The closure of the Toronto project doesn't discredit the many technologies that have been proposed for Smart Cities. We expect that many Smart City projects will go forward, including many that involve optics and photonics. But they are better understood as part of specific trends, such as 5G wireless networks, intelligent transportation systems, or efficient lighting technology. The catch-all "Smart City" concept has not been useful with regard to the things that optics and photonics can do.
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16 June 2020, 11:00 - 12:00 EDT
The COVID-19 pandemic has disrupted the global economy, but the effects on the optical communications sector are complicated. There is more residential demand for videoconferencing and movie streaming, and cloud services, but providers may lose significant revenue from small businesses. Spending on capital equipment tends to fare worse in recessions, yet the communications industry will likely do better than many. Lisa Huff will discuss how the current pandemic is likely to affect the revenue forecast for the optical communications industry, and address your questions. Lisa Huff is Senior Principal Analyst in optical components for the market research firm Omdia.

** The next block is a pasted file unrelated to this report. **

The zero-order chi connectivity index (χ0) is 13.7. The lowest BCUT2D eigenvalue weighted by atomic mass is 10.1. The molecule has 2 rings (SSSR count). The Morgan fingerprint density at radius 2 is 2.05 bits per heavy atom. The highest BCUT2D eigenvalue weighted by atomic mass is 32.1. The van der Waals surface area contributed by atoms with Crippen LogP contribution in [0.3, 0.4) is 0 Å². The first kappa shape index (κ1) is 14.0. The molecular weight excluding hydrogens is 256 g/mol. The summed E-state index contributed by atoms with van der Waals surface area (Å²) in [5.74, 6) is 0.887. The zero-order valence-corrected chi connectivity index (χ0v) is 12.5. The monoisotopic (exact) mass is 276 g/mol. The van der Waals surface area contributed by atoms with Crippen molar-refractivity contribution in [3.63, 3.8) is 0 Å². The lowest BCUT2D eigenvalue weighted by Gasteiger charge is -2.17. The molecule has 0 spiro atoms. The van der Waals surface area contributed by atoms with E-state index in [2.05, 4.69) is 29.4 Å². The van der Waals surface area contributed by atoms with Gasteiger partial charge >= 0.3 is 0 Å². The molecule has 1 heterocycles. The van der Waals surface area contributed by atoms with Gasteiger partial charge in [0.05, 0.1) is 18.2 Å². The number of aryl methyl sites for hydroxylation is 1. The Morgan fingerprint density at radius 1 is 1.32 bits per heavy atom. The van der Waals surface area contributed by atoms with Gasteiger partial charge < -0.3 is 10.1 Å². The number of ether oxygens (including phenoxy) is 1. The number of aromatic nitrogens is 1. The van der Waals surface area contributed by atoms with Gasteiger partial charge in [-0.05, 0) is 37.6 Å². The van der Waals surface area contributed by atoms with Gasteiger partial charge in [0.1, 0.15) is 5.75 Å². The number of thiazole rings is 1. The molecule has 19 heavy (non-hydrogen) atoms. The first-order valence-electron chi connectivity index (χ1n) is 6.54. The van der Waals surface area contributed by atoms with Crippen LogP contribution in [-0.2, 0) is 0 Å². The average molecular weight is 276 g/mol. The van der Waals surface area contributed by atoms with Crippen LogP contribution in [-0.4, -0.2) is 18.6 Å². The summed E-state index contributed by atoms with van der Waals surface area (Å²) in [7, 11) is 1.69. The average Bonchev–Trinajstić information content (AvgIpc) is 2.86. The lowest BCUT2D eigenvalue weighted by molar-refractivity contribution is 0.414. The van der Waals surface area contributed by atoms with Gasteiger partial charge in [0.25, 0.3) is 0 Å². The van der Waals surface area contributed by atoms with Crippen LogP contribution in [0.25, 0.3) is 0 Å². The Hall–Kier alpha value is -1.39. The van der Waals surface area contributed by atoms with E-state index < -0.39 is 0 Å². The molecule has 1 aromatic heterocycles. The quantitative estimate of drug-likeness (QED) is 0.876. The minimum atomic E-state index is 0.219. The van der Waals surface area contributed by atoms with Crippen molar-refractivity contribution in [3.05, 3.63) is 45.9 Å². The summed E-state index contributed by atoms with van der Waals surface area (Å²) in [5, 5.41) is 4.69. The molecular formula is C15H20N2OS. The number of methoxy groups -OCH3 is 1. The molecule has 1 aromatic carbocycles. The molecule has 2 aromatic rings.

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OIDA (OSA Industry Development Associates) Council
Thank you to the volunteers who oversee the programs and services available to the Industry Community.
- Simin Cai,
- Claudio Mazzali,
Corning Research &
Development Corp, Past Chair
- John Dexheimer,
LightWave Advisors, Inc.
- Turan Erdogan,
- Amy Eskilson,
- Christoph S. Harder,
- Anjul Loiacono,
- Rick Plympton,
Optimax Systems, Inc.
- Debbie Wilson,
Lumentum Operations Inc.